Years ago, while I was recovering from surgery or sickness of some sort, if my memory serves me right, I read the first book of the Chronicles of Narnia – “The Lion, the Witch, and the Wardrobe” to my daughters, Katie and Hannah.
Last week, over the Thanksgiving weekend, I had a sudden urge to read the second book, “Prince Caspian”, aloud to whomever I could attract. It turned out to be just Ben and I. Katie and Hannah came into the room and listened briefly before moving on to other teenage things. Ben and I enjoyed ourselves for a couple of hours, though, and made it halfway through the book.
Then Renee rented the movie for all of the kids, so we gave up on the reading and did the watching. Disappointing, but real.
A few days ago, Ben and I discussed the possibility of moving on to book three – “The Voyage of the Dawn Treader”. This morning, as I sliced leftover Thanksgiving ham for breakfast, Ben suggested we make our way to Wal-Mart so he could spend the twenty dollars he had earned shoveling snow last week, then walk to Starbucks for drinks and a reading session.
This afternoon, we did just that. I have never read this third book in the series, but I’ve heard some quotes from it which have always been a bit magical to me. I was looking forward to reading it, and the first 3 chapters have not let me down.
I like reading the English version of English, especially from someone so talented as C.S. Lewis, but the story and the symbolism sings to my heart. It’s so simple and yet so moving. I have not enjoyed the movies as much, but the language of the books and the poetic elements of the magical story move me.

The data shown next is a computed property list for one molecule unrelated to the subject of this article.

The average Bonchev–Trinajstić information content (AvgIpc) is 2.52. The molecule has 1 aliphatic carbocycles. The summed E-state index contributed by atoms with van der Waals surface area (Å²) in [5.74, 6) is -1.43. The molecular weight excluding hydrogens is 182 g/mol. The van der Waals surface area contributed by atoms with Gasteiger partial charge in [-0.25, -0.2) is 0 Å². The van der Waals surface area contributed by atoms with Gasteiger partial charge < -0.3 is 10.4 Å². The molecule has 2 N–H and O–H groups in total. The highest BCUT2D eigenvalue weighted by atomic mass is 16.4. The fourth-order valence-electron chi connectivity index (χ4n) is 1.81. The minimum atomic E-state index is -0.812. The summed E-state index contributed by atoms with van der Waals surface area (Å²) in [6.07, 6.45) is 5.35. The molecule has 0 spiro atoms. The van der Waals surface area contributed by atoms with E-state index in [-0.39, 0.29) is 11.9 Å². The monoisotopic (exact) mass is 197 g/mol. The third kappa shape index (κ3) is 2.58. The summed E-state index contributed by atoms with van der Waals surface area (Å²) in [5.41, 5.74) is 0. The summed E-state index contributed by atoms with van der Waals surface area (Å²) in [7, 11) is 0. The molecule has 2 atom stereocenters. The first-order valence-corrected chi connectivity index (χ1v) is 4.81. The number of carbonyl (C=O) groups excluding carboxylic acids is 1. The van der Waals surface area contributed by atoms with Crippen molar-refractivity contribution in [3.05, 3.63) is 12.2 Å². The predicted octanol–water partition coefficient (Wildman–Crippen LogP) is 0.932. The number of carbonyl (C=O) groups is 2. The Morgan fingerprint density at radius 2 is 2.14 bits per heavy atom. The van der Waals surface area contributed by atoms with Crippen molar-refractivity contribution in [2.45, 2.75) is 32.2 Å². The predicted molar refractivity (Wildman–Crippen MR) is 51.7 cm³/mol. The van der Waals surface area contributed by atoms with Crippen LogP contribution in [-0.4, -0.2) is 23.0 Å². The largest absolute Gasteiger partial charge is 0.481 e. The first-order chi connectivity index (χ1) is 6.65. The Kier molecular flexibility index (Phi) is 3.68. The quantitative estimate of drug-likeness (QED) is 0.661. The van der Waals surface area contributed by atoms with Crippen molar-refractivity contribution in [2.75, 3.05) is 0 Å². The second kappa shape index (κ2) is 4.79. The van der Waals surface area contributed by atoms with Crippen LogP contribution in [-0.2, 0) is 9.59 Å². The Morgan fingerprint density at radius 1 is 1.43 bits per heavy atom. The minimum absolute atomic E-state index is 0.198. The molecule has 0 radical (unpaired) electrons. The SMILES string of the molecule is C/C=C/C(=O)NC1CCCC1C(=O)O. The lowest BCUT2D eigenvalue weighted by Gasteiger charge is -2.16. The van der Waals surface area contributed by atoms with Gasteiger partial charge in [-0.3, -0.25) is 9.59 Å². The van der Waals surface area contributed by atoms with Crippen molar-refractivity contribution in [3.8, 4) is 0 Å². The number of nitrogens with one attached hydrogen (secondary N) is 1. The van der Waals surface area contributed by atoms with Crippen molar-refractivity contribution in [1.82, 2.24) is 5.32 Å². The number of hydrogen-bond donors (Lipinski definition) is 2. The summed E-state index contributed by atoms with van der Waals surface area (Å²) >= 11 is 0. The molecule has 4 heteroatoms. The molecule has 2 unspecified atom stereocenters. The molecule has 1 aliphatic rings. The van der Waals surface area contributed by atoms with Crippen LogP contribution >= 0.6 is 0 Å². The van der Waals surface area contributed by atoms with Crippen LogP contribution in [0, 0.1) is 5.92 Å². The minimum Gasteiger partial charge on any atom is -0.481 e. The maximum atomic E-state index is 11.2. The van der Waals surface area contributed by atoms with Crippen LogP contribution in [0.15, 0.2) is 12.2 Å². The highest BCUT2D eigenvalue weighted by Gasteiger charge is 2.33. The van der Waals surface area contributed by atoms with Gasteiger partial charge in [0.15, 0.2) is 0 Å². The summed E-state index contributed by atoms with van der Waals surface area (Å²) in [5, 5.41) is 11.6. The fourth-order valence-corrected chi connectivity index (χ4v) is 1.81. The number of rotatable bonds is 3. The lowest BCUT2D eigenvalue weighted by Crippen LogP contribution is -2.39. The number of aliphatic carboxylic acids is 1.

Reepicheep, the two-foot tall, chivalrous, sword-fighting, knight of a mouse, is the best part of the magic. He continually displays the honorable loyalty, courage, and commitment of a knight, devoted to Aslan, and whenever he expresses such thoughts, my heart melts and longs to join his story.
After reading some of Reepicheep’s sentiments, I had to stop and explain to Ben and Noah, there at our corner table in Starbuck’s, the beauty of the meaning of these symbolic words, as I remember doing with similar words to Katie and Hannah all those years ago. I become giddy, and the boys laugh – with me or at me, I cannot tell – but they get the symbolism and I love that.
Explaining his presence and mission aboard the “Dawn Treader” to Lucy and Edmund, Reepicheep says:
“Why would we not come to the very eastern end of the world? And what might we find there? I expect to find Aslan’s own country. It is always from the east, across the sea that the great Lion comes to us.” . . .
“But do you think,” said Lucy, “Aslan’s country would be that sort of country – I mean the sort you could ever sail to?”
“I do not know, Madam,” said Reepicheep, “But there is this. When I was in my cradle a wood woman, a Dryad, spoke this verse over me:
‘Where sky and water meet,
Where waves grow sweet,
Doubt not, Reepicheep,
To find all you seek,
There is the utter East.
“I do not know what it means. But the spell of it has been on me all my life.”
I know, it seems silly that an old man would be moved by the simple words of a talking mouse about the pursuit of a heavenly country. I can’t help it though.
I want to have such courage, such unwavering commitment to pursuing the country of my Lord, even without knowing what I’ll find along the way, or at my destination. I’m inspired to take up the pursuit, and to be loyal to my heart’s longing.
The spell of it has been on me all my life. I hope to put that spell on my children, too.
Near the end of the “Dawn Treader’s” voyage, Reepicheep explains the power of it:
My own plans are made. While I can, I sail east in the Dawn Treader. When she fails me, I paddle east in my coracle. When she sinks, I shall swim east with my four paws. And when I can swim no longer, if I have not reached Aslan’s country, or shot over the edge of the world in some vast cataract, I shall sink with my nose to the sunrise . . .